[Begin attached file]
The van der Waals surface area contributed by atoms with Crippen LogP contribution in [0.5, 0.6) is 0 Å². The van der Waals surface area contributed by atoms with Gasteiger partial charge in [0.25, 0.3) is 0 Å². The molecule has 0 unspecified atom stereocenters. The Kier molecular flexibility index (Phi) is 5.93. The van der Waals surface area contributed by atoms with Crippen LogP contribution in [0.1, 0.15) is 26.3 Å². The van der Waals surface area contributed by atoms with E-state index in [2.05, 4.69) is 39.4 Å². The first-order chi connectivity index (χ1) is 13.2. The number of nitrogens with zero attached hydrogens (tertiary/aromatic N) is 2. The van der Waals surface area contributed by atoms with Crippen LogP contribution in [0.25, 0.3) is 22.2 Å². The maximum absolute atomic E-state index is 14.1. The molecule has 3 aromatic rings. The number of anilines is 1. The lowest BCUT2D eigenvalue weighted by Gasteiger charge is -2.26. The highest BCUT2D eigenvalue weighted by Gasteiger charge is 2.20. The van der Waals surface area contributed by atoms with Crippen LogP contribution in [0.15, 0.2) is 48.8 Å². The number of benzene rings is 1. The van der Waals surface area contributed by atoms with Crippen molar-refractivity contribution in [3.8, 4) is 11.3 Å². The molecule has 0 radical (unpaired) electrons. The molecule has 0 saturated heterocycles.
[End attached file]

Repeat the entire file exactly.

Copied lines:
The van der Waals surface area contributed by atoms with Crippen LogP contribution in [0.5, 0.6) is 0 Å². The van der Waals surface area contributed by atoms with Gasteiger partial charge in [0.25, 0.3) is 0 Å². The molecule has 0 unspecified atom stereocenters. The Kier molecular flexibility index (Phi) is 5.93. The van der Waals surface area contributed by atoms with Crippen LogP contribution in [0.1, 0.15) is 26.3 Å². The van der Waals surface area contributed by atoms with E-state index in [2.05, 4.69) is 39.4 Å². The first-order chi connectivity index (χ1) is 13.2. The number of nitrogens with zero attached hydrogens (tertiary/aromatic N) is 2. The van der Waals surface area contributed by atoms with Crippen LogP contribution in [0.25, 0.3) is 22.2 Å². The maximum absolute atomic E-state index is 14.1. The molecule has 3 aromatic rings. The number of anilines is 1. The lowest BCUT2D eigenvalue weighted by Gasteiger charge is -2.26. The highest BCUT2D eigenvalue weighted by Gasteiger charge is 2.20. The van der Waals surface area contributed by atoms with Crippen LogP contribution in [0.15, 0.2) is 48.8 Å². The number of benzene rings is 1. The van der Waals surface area contributed by atoms with Crippen molar-refractivity contribution in [3.8, 4) is 11.3 Å². The molecule has 0 radical (unpaired) electrons. The molecule has 0 saturated heterocycles.